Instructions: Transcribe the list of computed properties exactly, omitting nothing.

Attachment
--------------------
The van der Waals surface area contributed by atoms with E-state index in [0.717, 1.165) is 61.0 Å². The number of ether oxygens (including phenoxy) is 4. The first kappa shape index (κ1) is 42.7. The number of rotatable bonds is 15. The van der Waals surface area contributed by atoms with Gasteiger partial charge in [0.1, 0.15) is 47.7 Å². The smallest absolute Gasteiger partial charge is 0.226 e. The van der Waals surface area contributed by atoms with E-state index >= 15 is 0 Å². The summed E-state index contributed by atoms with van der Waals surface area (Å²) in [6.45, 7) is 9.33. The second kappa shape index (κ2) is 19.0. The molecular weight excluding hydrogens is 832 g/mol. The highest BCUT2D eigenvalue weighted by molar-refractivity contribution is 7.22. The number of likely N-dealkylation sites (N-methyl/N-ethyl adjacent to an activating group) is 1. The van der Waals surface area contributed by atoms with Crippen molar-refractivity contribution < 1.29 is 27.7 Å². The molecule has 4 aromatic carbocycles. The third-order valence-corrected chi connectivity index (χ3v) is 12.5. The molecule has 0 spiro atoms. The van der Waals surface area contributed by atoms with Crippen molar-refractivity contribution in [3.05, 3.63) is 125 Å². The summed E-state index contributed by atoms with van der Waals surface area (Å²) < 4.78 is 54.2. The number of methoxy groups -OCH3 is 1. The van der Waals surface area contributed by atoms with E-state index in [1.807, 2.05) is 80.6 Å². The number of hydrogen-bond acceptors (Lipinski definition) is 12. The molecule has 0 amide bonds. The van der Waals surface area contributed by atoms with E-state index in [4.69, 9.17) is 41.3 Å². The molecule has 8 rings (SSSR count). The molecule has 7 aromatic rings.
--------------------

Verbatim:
The van der Waals surface area contributed by atoms with E-state index in [0.717, 1.165) is 61.0 Å². The number of ether oxygens (including phenoxy) is 4. The first kappa shape index (κ1) is 42.7. The number of rotatable bonds is 15. The van der Waals surface area contributed by atoms with Gasteiger partial charge in [0.1, 0.15) is 47.7 Å². The smallest absolute Gasteiger partial charge is 0.226 e. The van der Waals surface area contributed by atoms with E-state index >= 15 is 0 Å². The summed E-state index contributed by atoms with van der Waals surface area (Å²) in [6.45, 7) is 9.33. The second kappa shape index (κ2) is 19.0. The molecular weight excluding hydrogens is 832 g/mol. The highest BCUT2D eigenvalue weighted by molar-refractivity contribution is 7.22. The number of likely N-dealkylation sites (N-methyl/N-ethyl adjacent to an activating group) is 1. The van der Waals surface area contributed by atoms with Crippen molar-refractivity contribution < 1.29 is 27.7 Å². The molecule has 4 aromatic carbocycles. The third-order valence-corrected chi connectivity index (χ3v) is 12.5. The molecule has 0 spiro atoms. The van der Waals surface area contributed by atoms with Crippen molar-refractivity contribution in [3.05, 3.63) is 125 Å². The summed E-state index contributed by atoms with van der Waals surface area (Å²) < 4.78 is 54.2. The number of methoxy groups -OCH3 is 1. The van der Waals surface area contributed by atoms with E-state index in [1.807, 2.05) is 80.6 Å². The number of hydrogen-bond acceptors (Lipinski definition) is 12. The molecule has 0 amide bonds. The van der Waals surface area contributed by atoms with E-state index in [4.69, 9.17) is 41.3 Å². The molecule has 8 rings (SSSR count). The molecule has 7 aromatic rings.